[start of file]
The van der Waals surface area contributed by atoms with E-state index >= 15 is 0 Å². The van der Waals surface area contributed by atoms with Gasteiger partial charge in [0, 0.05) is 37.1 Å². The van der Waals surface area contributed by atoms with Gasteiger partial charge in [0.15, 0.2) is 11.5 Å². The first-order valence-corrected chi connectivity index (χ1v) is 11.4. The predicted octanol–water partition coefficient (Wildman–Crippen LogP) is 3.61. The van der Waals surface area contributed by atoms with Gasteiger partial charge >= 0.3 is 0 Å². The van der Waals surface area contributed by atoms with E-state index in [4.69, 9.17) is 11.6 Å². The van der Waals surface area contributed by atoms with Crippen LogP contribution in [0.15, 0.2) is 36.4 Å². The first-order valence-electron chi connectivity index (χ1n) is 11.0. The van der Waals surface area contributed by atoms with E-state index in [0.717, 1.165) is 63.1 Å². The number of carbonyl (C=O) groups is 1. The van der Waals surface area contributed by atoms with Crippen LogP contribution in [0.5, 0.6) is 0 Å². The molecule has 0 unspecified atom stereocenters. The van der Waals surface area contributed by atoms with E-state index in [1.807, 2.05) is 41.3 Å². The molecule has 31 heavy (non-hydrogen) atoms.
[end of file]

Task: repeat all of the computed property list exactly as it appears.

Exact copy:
The van der Waals surface area contributed by atoms with E-state index >= 15 is 0 Å². The van der Waals surface area contributed by atoms with Gasteiger partial charge in [0, 0.05) is 37.1 Å². The van der Waals surface area contributed by atoms with Gasteiger partial charge in [0.15, 0.2) is 11.5 Å². The first-order valence-corrected chi connectivity index (χ1v) is 11.4. The predicted octanol–water partition coefficient (Wildman–Crippen LogP) is 3.61. The van der Waals surface area contributed by atoms with Gasteiger partial charge >= 0.3 is 0 Å². The van der Waals surface area contributed by atoms with E-state index in [4.69, 9.17) is 11.6 Å². The van der Waals surface area contributed by atoms with Crippen LogP contribution in [0.15, 0.2) is 36.4 Å². The first-order valence-electron chi connectivity index (χ1n) is 11.0. The van der Waals surface area contributed by atoms with E-state index in [0.717, 1.165) is 63.1 Å². The number of carbonyl (C=O) groups is 1. The van der Waals surface area contributed by atoms with Crippen LogP contribution in [0.5, 0.6) is 0 Å². The molecule has 0 unspecified atom stereocenters. The van der Waals surface area contributed by atoms with E-state index in [1.807, 2.05) is 41.3 Å². The molecule has 31 heavy (non-hydrogen) atoms.